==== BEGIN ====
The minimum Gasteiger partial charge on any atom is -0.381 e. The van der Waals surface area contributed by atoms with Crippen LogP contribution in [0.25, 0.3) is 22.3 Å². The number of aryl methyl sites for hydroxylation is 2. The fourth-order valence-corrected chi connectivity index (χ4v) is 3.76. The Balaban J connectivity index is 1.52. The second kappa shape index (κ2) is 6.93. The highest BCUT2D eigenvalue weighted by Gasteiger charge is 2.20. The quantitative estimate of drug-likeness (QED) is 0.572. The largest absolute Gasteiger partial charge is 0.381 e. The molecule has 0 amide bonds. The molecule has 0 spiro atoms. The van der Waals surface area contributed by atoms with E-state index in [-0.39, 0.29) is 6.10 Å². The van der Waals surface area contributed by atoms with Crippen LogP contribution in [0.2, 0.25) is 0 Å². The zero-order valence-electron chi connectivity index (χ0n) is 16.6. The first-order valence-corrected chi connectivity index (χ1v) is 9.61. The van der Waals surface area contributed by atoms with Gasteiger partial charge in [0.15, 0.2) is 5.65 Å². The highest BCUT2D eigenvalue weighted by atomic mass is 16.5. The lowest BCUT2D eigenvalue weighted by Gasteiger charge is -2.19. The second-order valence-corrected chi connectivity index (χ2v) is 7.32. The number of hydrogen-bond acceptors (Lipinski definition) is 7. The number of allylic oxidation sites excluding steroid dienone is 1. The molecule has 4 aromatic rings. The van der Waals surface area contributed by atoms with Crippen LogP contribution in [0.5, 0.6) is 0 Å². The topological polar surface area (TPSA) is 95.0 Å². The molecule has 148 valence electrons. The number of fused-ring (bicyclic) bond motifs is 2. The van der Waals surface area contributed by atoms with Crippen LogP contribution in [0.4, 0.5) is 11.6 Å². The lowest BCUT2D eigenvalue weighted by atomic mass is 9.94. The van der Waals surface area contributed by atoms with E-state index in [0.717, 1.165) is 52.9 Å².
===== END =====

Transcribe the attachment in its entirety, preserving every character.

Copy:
The minimum Gasteiger partial charge on any atom is -0.381 e. The van der Waals surface area contributed by atoms with Crippen LogP contribution in [0.25, 0.3) is 22.3 Å². The number of aryl methyl sites for hydroxylation is 2. The fourth-order valence-corrected chi connectivity index (χ4v) is 3.76. The Balaban J connectivity index is 1.52. The second kappa shape index (κ2) is 6.93. The highest BCUT2D eigenvalue weighted by Gasteiger charge is 2.20. The quantitative estimate of drug-likeness (QED) is 0.572. The largest absolute Gasteiger partial charge is 0.381 e. The molecule has 0 amide bonds. The molecule has 0 spiro atoms. The van der Waals surface area contributed by atoms with E-state index in [-0.39, 0.29) is 6.10 Å². The van der Waals surface area contributed by atoms with Crippen LogP contribution in [0.2, 0.25) is 0 Å². The zero-order valence-electron chi connectivity index (χ0n) is 16.6. The first-order valence-corrected chi connectivity index (χ1v) is 9.61. The van der Waals surface area contributed by atoms with Gasteiger partial charge in [0.15, 0.2) is 5.65 Å². The highest BCUT2D eigenvalue weighted by atomic mass is 16.5. The lowest BCUT2D eigenvalue weighted by Gasteiger charge is -2.19. The second-order valence-corrected chi connectivity index (χ2v) is 7.32. The number of hydrogen-bond acceptors (Lipinski definition) is 7. The number of allylic oxidation sites excluding steroid dienone is 1. The molecule has 4 aromatic rings. The van der Waals surface area contributed by atoms with Crippen LogP contribution in [0.5, 0.6) is 0 Å². The topological polar surface area (TPSA) is 95.0 Å². The molecule has 148 valence electrons. The number of fused-ring (bicyclic) bond motifs is 2. The van der Waals surface area contributed by atoms with Crippen LogP contribution in [0.4, 0.5) is 11.6 Å². The lowest BCUT2D eigenvalue weighted by atomic mass is 9.94. The van der Waals surface area contributed by atoms with E-state index in [0.717, 1.165) is 52.9 Å².